1946. Harry B. Soria, Sr. Age 41. Bachelor out of the Navy and back in business in Honolulu. His favorite Hawaiian fashion lauhala hat with pheasant hat band. That generation of men in the 1st half of the 20th century wore hats in the Territory of Hawaii. (and in the 1930s and 1940s, pencil mustaches...) Within months of this photo, Dad met Mildred, the love of his life whom he would spend the rest of his life with. (My Mom).
Harry B. Soria, Sr. 1942. Lt. Naval Intelligence. Head Censor, Territory of Hawaii. Prior to December 7, 1941, Dad had been attending regular secret meetings at the Honolulu Armory (located at the time where the State Capitol building is now). As Honolulu's highest profile radio announcer, he was being prepared to head up electronic censorship should War come to Hawaii. On the morning of 12/07/41, Dad rushed to the Bishop Street offices of Mutual Telephone (now Hawaiian Telecom) and monitored all calls in and out of the Territory for the next 18 hours. He monitored the fateful call between the Territorial Governor and FDR when Martial Law was discussed. In this war time photo, Dad displays his mustache and cigarette, along with his Naval uniform. Happily, he finally gave up the filter-less Camels in 1967.
1922. Honolulu, T.H. Cadet Harry B. Soria, Sr. and his Father, Harry G. Soria on the campus of Honolulu Military Academy following the day's Graduation ceremonies. My Dad is wearing the dress whites uniform as a graduate for the occasion, while my Grandfather is dressed as he always did. The campus of HMA was then located between 18th and 22nd Avenues in Kaimuki, now the site of Kaimuki Middle School. Sargent Kahanamoku was an underclassmen to Dad at HMA. In January of 1922, Prince Jonah Kuhio Kalani'anaole passed away. Dad was in the HMA honor guard that stood in the overnight vigil for Prince Kuhio lying in state in Kawaihao Church prior to the Prince's funeral procession.
Harry B. Soria, Jr. is seen recording the show in his Fort Street Mall studio of Hawaiian 105 KINE. Both Harry B.’s father and grandfather were pioneering radiomen in Honolulu. Harry’s grandfather Harry G. worked at Hawaii’s first commercial radio station and was dubbed the Dean of Hawaiian Radio. His father, Harry B., Sr., earned the moniker the Voice of Hawaii.
Hana Hou Magazine - Hawaiian Airlines - Dec 2014 issue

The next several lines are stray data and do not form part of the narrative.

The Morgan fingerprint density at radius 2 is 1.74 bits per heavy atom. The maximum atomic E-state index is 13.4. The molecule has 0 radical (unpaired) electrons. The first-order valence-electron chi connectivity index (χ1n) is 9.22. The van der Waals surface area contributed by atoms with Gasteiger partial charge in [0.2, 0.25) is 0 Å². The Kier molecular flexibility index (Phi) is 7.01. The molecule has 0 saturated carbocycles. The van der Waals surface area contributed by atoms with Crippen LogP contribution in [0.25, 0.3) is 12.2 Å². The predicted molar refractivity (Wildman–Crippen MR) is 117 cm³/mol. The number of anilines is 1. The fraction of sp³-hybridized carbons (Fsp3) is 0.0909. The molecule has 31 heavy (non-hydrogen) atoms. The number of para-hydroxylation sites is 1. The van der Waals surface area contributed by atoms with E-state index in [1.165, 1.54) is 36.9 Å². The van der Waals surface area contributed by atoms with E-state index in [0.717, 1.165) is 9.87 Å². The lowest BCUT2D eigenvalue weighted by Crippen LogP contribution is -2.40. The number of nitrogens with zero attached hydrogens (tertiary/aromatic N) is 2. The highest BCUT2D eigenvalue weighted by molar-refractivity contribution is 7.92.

Record numbers: Harry B. Soria, Jr. has amassed a vast collection of recordings – over ten thousand discs, with the earliest dating from before World War I. (However, there are over 70,000 separate recordings if each individual recorded selection from all sources in the TA Archives is counted.) Every week the devoted DJ draws from his treasure trove to create Territorial Airwaves.
Hana Hou Magazine - Hawaiian Airlines - Dec 2014 issue
On Air: Territorial Airwaves can be heard on the radio in Hawaii every week on Fridays at noon and Sundays at 5 p.m. at AM 940 and it’s on the web at territorialairwaves.com.
Hana Hou Magazine - Hawaiian Airlines - Dec 2014 issue. A few samples from the 10,000+ rare vintage Hawaiian recordings in the Territorial Airwaves archives.
Harry B. Soria, Jr. broadcasting on 1420 AM KCCN radio in Honolulu, Hawaii. Much of the equipment pictured here in the KCCN studio of 1980 is no longer used in the industry, such as cart machines and reel to reel tape machines. But Harry B. continues to create the sound of yesteryear in today's state-of-the-art facilities.
Harry B. Soria, Jr. did not follow his father directly into radio. He instead took a brief detour as the lead singer for a Hawaii-based blues rock band named, "The Blues Crew". The popular combo were in the Musician's Union, and performed at the Waikiki Shell, Honolulu International Center (NBC), and clubs in Waikiki. Harry B. was able to polish his emcee skills for the eventual radio career.
Harry B. Soria, Jr. exits the shore break at Sandy Beach just after the ride in the previous photo. Australian Surf Mats were made from durable canvas and rubber, and were the state-of-the-art body surfing floatation devices prior to the invention of the Morey Boogey Board.
Harry B. Soria, Jr. spent much of his youth bodysurfing at Sandy Beach, on O'ahu's Eastern shore. Before Morey Boogie Boards were invented, the flotation device of choice for hard core body surfers was the Australian Surf Mat. Here Harry B. rips a long right from way outside at 'Pyramids' on the Blow Hole side of the Sandy Beach shore break.
Graduation Day. Millie Soria and her son, Harry B. Soria, Jr. Harry B. likes to refer to the institution as "Prince Jonah Kuhio Kalani'anaole Memorial High School", but the State of Hawaii prefers to name it as "Kalani High School". The ceremony was held at the Waikiki Shell.
The September 1999 issue of Honolulu Magazine featured this photo and a nice article saluting the 20th anniversary of the Territorial Airwaves radio show, hosted by Harry B. Soria, Jr. Ironically, the internet was about to become an additional vehicle for the weekly broadcast.
Territorial Airwaves is proud to be one of the in-flight audio program offerings from Hawaiian Airlines, "We'll Take You There". This page was featured in the "Hana Hou" inflight magazine several years ago.
Harry B. Soria, Jr. emcees the 95th Birthday tribute to the late great Alfred Aholo Apaka at the Tapa Bar of the Hilton Hawaiian Village in Waikiki. Jeff Apaka led a bevy of Hawaii's entertainers in a memorial show for the Golden Baritone of Hawaii on Sunday, March 16, 2014. (Photo: Colleen Ricci)
Maestro Aaron Mahi and Harry B. Soria, Jr. talk back stage at the 95th observance of Alfred Aholo Apaka's birthday at the Hilton Hawaiian Village in Waikiki. Entertainment included Jeff Apaka, Amy Hainaialii, and many more. Harry B. emceed. (Photo Colleen Ricci)